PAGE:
Sunday, 17 October 2010

Presentation to Transport Planners Society

Last week I was asked to present in a debate on 20mph speed limits in Manchester. Here is a copy of what I said :-

For many years Britain has led the world in terms of lowest deaths per head of population on our roads. But that has led us into a state of complacency. It is true that we have been gradually engineering our roads to be safer. But for whom. Whilst in the Netherlands 10% of road deaths are pedestrians, in the UK it is 22.5% .

Our levels of active travel in the UK are some of the worst in Europe. And in a recent survey by Road Safety Analysis of UK child road casualties it found that for the worst 10 local authorities, 1 in 15 children would be injured or killed on our roads before the age of 16. And 9 of those 10 local authorities were in the North West.

So we may have gradually engineered away many of our black spots, and have better trauma care, and better in-car safety, but for our vulnerable road users we are, collectively failing to meet their needs for free and safe passage on our roads.

We use the term “Total 20” for the setting of 20mph as the default for all residential roads in a local authority. This allows the local traffic engineers to determine the exception as appropriate for local conditions. It does so without putting in additional speed bumps and only “light touch” enforcement. “Total 20” stands on its own merits in terms of cost effectively reducing speeds and casualties.

In Portsmouth we know that on faster roads, where casualties are most common and severe, there has been a 6mph reduction in speeds and a 22% overall town-wide reduction in casualties.

In Warrington the recent 20mph pilots resulted in a 800% First Year Rate of Return when the costs and achieved casualty reductions were analysed.

• We know that 30mph streets will never provide the basis for encouraging active travel.

• We know that children are far more at casualty risk around their homes than around their schools.

• We know that a 30mph limit set in 1934 as better than nothing is now inappropriate for so many of our streets.

• We know that a large percentage of all casualties are unclustered and cannot be addressed by data led interventions.

• We know that whilst speed may only be the cause of some collisions it is implicated in the inability to take avoiding action in the majority of incidents.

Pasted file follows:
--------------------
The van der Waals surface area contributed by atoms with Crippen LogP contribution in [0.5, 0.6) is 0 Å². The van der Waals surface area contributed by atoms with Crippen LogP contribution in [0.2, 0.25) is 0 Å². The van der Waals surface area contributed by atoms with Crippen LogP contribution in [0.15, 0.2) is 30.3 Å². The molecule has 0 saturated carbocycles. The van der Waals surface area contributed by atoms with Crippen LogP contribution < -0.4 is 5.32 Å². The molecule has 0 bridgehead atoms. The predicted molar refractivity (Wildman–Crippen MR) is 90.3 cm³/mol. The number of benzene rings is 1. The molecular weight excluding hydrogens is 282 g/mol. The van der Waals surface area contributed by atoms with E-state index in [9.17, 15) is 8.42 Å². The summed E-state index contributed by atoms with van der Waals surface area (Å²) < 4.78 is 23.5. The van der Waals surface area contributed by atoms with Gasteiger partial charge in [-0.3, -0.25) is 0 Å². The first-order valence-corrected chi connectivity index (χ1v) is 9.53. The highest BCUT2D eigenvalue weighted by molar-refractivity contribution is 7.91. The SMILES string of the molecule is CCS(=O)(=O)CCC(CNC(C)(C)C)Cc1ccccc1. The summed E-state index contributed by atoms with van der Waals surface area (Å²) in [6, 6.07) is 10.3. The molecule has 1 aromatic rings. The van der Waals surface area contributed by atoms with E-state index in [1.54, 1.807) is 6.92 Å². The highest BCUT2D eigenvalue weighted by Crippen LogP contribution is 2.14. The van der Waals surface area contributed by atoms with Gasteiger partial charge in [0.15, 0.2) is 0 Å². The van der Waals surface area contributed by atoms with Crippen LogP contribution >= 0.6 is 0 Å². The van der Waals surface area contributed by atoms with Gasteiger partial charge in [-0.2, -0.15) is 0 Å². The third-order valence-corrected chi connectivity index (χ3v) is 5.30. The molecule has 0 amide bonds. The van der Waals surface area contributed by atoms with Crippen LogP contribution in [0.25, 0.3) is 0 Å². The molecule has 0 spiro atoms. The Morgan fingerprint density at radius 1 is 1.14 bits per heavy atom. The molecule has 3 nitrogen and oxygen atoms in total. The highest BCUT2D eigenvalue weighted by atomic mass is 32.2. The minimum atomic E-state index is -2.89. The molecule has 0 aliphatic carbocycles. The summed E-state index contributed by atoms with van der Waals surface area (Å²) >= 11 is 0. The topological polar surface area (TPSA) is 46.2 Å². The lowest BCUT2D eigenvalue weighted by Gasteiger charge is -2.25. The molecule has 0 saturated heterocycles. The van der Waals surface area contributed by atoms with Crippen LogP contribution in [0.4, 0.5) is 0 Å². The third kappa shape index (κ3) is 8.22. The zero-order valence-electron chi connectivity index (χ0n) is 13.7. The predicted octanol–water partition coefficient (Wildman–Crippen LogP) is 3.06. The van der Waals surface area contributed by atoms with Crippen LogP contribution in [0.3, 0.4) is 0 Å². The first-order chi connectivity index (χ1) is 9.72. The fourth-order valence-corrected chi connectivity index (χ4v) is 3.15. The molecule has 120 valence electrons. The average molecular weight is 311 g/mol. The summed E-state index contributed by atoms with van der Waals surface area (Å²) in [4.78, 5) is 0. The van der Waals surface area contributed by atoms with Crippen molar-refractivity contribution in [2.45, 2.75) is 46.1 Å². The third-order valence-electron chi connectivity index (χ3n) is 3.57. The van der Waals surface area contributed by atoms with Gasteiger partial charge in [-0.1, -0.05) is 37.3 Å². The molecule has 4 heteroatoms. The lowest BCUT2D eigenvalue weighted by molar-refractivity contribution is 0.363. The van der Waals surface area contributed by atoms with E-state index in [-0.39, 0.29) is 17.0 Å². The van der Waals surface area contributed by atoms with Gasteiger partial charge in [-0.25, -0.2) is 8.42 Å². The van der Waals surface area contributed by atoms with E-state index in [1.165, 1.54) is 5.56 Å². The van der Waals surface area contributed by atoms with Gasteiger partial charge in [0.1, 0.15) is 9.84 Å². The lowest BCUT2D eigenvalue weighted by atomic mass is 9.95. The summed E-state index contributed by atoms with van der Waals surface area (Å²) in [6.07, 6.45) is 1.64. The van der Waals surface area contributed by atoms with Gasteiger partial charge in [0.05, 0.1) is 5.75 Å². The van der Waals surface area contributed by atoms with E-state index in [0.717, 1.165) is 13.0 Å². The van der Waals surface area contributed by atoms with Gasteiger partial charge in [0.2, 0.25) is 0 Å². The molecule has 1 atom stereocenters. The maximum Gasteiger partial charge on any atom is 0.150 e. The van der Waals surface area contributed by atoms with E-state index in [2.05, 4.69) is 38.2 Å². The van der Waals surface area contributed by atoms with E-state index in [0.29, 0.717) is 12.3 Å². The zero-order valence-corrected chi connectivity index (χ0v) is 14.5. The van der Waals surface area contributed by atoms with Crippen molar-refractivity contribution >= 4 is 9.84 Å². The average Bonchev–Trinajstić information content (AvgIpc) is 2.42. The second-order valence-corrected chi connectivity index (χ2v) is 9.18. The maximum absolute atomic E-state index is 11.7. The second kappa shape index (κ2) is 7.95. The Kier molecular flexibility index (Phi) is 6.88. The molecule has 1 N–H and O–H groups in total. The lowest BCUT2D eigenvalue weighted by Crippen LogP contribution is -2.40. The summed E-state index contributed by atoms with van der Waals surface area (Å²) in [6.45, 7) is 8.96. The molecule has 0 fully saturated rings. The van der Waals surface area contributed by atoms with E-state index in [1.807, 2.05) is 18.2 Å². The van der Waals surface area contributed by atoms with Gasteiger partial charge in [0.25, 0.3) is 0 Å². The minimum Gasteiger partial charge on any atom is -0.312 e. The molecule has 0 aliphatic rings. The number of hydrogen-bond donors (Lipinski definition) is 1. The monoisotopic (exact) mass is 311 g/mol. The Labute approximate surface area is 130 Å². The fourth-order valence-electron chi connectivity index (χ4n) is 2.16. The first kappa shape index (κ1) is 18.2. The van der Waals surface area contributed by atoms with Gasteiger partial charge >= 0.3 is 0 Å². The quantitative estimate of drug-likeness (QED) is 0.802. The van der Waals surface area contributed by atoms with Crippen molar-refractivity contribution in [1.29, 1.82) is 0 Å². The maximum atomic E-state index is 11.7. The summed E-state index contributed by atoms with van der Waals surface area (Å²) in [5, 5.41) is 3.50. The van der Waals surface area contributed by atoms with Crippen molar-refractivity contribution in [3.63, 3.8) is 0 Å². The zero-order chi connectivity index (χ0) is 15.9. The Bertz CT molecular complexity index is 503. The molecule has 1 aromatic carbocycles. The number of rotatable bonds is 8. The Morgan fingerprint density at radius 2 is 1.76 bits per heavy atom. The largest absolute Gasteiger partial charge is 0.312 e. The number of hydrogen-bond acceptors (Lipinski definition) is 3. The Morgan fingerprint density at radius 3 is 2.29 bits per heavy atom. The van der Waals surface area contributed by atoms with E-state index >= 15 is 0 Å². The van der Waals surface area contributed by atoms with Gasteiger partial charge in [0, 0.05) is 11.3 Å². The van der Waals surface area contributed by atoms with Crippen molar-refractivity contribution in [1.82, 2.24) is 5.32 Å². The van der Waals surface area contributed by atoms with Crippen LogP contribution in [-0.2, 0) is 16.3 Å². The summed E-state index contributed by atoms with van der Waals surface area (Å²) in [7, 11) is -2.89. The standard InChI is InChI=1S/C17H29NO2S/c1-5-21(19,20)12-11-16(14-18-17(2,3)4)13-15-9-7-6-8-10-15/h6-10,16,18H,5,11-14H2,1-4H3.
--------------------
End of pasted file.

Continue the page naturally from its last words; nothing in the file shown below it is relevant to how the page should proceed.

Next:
• And we know that in European cities the 30kph limit is the foundation of their cycling and walking strategies.

We need a fundamental change,…. A paradigm shift in the way we approach danger on the roads.

Total 20 provides the catalyst for that change. Its starts with the community aspiration for lower speeds where people live. And that aspiration means that compliance is not some driver reaction to a speed limit sign but a conscious lifestyle decision that we should all take steps to make our streets better places for us all. 20 becomes plenty when we see the presence of people for Speed becomes Greed when it dissuades others from walking or cycling due to fear of traffic.

It asks us to recognise that our journey times are hardly affected by our maximum speed but largely determined by the time we are stopped or in congestion.

And it is because that authority-wide decision requires the democratic and political processes for it to be implemented that it forces the community debate and creates that paradigm shift. And this is where the approach radically differs from most “Data led” road safety interventions.

You see there is no constraint in “Total 20” that anyone can rely upon. No guarantees to give councillors. It is “social engineering” rather than “highway engineering”.

It requires a move away from the drawing board and the statistical analysis of past collisions and asks how can we best act as a catalyst for behaviour change. How can we take that universal aspiration for a better place to live and transform that into our society examining its actions and making that “lifestyle decision” to slow down?

How can we transform the aspiration of children to cycle or walk to school and transfer that into their parents recognising that their driving may be part of the problem?

And we need to have faith in the people. And most of all we need to engage with those people. And that is the key to the success of Total 20. The more you do to reach out and engage and debate and discuss and inform and consult and listen, then the greater will be the success.

You see “Total 20” is an initiative that is community led but establishment endorsed. It needs that community leadership. And we know that 75% of those asked, including 72% of drivers believe that 20mph is the right speed limit for residential roads.

There are some key aspects to the “Total 20” approach :-

1) It delivers the benefit of lower speeds on most driver’s home streets. Hence giving them ownership of that benefit.

2) It is consistent with the message that wherever you mix motor vehicles with people then the people must come first.

3) It takes away the current isolated 20mph patches which merely re-inforce higher speeds on the rest of the network.

I have been campaigning for lower speeds on our urban and residential roads since I travelled to Warrington’s twin town in 2004 and observed that their 23% of in town trips being made by bicycle. This was not built on cycle facilities or off road routes, but on a 30kph (18.5 mph) speed limit for residential roads across the whole town in the early 90s.